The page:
Most People Don’t Know The Country’s Most Dangerous Railroad Crossing Is Right Here In Arizona

Danger isn’t restricted to dark corners and treacherous hikes. You can actually find it in some of the places you least expect, including railroad crossings.

If you need some uplifting news, one of Arizona’s airports was named the best in the country back in 2016! Read more about it in You Probably Didn’t Know This Arizona Airport Was Named The BEST In The Country.

Have you ever seen something crazy happen on one of Arizona’s railroads?

The OIYS Visitor Center

Most Dangerous Railroads in Arizona

December 24, 2021

What are some dangerous cities in Arizona?  

Arizona is a wonderful place to live, though some places do tend to be a bit safer than others. According to AckermanSecurity.com, the top five most dangerous cities in Arizona are Globe, Tolleson, Page, Winslow, and Tucson. Why do these make the list? Well, there are numerous reasons; these towns have the highest rates of both property and violent crimes out of every city in Arizona (with a population of more than 5,000 people). For example, Globe has 2,141 violent crimes for every 100,000 residents, which makes it the most dangerous city in the state. Tolleson actually surpasses the property crime rate of Globe, with 9,185 property crimes per 100,000 residents reported. Of course, these statistics shouldn’t frighten anyone away from visiting Arizona, or even those towns. Page, for instance, is one of the towns we just listed, but it’s also a nature lover’s dream come true, being in close proximity to the Grand Canyon, Bryce Canyon, Antelope Canyon, and so much more. Need some ideas for your next Arizona outing? Check out this ultimate Arizona bucket list!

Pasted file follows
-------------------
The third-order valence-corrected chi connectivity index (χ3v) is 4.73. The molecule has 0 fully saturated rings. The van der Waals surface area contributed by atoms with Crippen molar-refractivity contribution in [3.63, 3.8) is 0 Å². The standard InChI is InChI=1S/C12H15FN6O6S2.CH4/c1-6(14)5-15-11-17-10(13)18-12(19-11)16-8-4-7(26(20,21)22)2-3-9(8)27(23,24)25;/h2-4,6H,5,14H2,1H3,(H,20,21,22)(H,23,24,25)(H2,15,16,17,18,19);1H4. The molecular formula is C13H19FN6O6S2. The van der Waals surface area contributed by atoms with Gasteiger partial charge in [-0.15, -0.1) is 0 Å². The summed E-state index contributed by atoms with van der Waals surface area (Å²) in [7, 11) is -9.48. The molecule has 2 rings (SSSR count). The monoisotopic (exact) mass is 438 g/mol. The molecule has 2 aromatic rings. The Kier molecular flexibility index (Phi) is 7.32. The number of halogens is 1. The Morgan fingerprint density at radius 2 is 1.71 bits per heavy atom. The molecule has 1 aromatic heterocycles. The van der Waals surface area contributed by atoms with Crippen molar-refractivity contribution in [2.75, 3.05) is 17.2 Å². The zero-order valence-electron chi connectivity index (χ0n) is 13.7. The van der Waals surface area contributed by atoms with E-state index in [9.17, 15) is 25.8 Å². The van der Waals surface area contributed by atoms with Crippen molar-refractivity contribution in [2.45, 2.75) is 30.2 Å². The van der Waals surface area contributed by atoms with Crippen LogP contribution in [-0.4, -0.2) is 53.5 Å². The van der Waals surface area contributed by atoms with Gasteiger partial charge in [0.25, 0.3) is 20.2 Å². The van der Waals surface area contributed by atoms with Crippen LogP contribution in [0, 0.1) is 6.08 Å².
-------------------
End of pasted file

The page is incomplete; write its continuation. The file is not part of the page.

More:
How many Arizona railroads are in operation today?  

The first railroad to be built in Arizona was the Southern Pacific Railroad, which ran from Los Angeles, California, to Maricopa Wells in 1879. Nowadays, the Copper State is home to less than 2,000 miles of operating railroads, although it once had much more. Arizona has only ever had two Class I systems, but it’s home to many more short lines – ten, to be exact – and rail use has slowed since the early 1900s; however, its use has remained pretty steady since the 1980s. Then there are the “for fun” kind of railroads, like the Verde Canyon Railroad in Northern Arizona, which hosts everything from weddings to parties to leisurely train tours and is well worth an excursion or two.